Monday, January 7, 2008

A Great Day for Maps…


Let’s face it, not everyone shares my obsession with maps. So imagine my surprise when my somewhat quirky interest gets three big hits in the same weekend.

I’ve mentioned before that I’m dying to see Maps: Finding Our Place in the World when it comes to Baltimore, and this article in the Washington Post sets the stage pretty well. It’s got a slide show that includes some of the cool things from the Chicago exhibition.

And it seems that others are sharing my map excitement…Jonathon Crowe, who blogs at “The Map Room,” had this to say:
http://www.mcwetboy.net/maproom/2008/01/washington_post.php

Matt Ball, at Spatial Sustains mentions the exhibition and the book that was written about the collection.


Now that we have flipped the calendar to 2008 and the exhibition seems much closer to opening, I suspect that we’ll see a lot more postings in the coming weeks on different blogs around the net related to this exhibition.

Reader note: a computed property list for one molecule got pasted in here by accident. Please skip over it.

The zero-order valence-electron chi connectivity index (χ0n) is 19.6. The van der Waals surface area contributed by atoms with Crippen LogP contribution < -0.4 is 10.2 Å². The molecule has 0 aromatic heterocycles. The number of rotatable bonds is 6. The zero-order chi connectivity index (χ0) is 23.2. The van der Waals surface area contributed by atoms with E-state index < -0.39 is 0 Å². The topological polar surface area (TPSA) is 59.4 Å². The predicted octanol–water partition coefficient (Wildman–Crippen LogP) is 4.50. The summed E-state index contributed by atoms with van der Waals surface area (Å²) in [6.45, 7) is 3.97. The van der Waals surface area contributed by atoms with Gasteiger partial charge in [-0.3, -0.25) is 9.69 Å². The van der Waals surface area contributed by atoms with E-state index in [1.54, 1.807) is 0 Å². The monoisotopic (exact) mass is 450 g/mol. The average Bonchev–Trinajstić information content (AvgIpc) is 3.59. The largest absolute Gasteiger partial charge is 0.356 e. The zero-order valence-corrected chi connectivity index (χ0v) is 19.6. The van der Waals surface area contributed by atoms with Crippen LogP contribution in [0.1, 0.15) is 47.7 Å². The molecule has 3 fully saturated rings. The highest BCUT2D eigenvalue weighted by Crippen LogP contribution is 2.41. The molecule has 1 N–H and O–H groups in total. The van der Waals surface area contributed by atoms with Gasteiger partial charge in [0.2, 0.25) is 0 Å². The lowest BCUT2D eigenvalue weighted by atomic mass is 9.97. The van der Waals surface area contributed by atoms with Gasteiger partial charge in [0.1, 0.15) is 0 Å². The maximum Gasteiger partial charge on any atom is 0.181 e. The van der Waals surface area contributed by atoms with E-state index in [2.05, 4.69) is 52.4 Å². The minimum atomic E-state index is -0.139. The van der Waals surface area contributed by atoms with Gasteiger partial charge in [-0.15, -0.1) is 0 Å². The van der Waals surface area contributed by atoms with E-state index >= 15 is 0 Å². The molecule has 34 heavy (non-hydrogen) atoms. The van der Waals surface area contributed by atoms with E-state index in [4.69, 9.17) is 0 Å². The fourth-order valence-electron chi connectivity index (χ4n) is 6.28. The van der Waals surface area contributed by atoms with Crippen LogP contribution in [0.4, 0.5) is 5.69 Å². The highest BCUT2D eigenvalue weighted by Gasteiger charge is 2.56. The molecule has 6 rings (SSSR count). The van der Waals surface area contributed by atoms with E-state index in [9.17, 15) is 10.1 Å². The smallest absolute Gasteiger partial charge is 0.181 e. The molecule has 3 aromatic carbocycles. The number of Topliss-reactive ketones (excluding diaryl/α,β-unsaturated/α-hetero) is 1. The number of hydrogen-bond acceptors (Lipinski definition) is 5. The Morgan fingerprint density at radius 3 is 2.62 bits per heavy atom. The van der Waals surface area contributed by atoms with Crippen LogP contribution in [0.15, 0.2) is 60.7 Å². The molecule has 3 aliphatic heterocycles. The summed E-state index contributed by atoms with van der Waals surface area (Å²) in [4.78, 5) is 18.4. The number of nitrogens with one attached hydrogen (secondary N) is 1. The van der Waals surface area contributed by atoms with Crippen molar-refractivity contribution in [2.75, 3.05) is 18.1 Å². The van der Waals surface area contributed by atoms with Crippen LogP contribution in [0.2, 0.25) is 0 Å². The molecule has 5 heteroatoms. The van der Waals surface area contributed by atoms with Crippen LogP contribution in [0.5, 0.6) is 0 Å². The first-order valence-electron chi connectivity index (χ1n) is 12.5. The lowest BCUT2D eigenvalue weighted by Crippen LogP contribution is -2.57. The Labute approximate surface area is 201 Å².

If you see a posting out there and think I should link to it, please post it in a comment and I will include as many links in my postings as I can. Of course if you have your own blog, or just love maps, leave a comment too. I’m always looking for more info and cool sites to share.

9 comments:

PJPMAPS said...

Hi --- like you, I have a deep interest in maps, and certainly enjoyed your blog. If you didn't know already, the largest map society in the country is very close by (the Washington Map Society in DC that meets at the Library of Congress). Are you a member? I am one of its directors. Lots of info available at www.washmap.org. Best regards

Her said...

Hey pjpmaps
It is great to hear from a fellow map lover. I am not a member of the Washington Map Society yet, but I will definitely visit the website to check it out.
Hope to hear from you again soon.

izzycohen said...

Anthropomorphic maps were generated by configuring the body of a god or goddess over the area to be mapped. The name of each part of that body became the name of the area under that part. This produced a scale 1:1 map-without-paper on which each place name automatically indicated its approximate location and direction with respect to other place names produced in this manner on the same map.